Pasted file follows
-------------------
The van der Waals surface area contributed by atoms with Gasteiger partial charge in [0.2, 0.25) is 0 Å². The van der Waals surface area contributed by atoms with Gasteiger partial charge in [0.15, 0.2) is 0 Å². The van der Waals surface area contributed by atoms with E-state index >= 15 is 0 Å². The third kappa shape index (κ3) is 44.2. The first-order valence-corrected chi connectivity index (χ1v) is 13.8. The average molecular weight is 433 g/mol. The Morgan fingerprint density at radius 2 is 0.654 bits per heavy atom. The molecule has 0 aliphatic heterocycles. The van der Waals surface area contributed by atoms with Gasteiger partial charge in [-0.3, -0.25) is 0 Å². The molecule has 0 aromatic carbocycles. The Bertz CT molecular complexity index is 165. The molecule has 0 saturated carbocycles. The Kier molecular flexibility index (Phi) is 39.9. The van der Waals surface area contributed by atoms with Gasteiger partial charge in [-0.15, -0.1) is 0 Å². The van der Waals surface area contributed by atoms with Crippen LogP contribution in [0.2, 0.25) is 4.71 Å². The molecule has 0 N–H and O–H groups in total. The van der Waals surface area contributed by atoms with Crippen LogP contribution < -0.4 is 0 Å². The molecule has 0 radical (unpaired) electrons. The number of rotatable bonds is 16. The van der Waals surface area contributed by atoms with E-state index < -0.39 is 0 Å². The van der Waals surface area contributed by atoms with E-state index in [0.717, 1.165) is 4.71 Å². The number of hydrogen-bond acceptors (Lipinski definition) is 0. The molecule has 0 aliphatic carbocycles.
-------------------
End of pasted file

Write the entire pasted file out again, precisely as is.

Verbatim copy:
The van der Waals surface area contributed by atoms with Gasteiger partial charge in [0.2, 0.25) is 0 Å². The van der Waals surface area contributed by atoms with Gasteiger partial charge in [0.15, 0.2) is 0 Å². The van der Waals surface area contributed by atoms with E-state index >= 15 is 0 Å². The third kappa shape index (κ3) is 44.2. The first-order valence-corrected chi connectivity index (χ1v) is 13.8. The average molecular weight is 433 g/mol. The Morgan fingerprint density at radius 2 is 0.654 bits per heavy atom. The molecule has 0 aliphatic heterocycles. The van der Waals surface area contributed by atoms with Gasteiger partial charge in [-0.3, -0.25) is 0 Å². The molecule has 0 aromatic carbocycles. The Bertz CT molecular complexity index is 165. The molecule has 0 saturated carbocycles. The Kier molecular flexibility index (Phi) is 39.9. The van der Waals surface area contributed by atoms with Gasteiger partial charge in [-0.15, -0.1) is 0 Å². The van der Waals surface area contributed by atoms with Crippen LogP contribution in [0.2, 0.25) is 4.71 Å². The molecule has 0 N–H and O–H groups in total. The van der Waals surface area contributed by atoms with Crippen LogP contribution < -0.4 is 0 Å². The molecule has 0 radical (unpaired) electrons. The number of rotatable bonds is 16. The van der Waals surface area contributed by atoms with E-state index < -0.39 is 0 Å². The van der Waals surface area contributed by atoms with E-state index in [0.717, 1.165) is 4.71 Å². The number of hydrogen-bond acceptors (Lipinski definition) is 0. The molecule has 0 aliphatic carbocycles.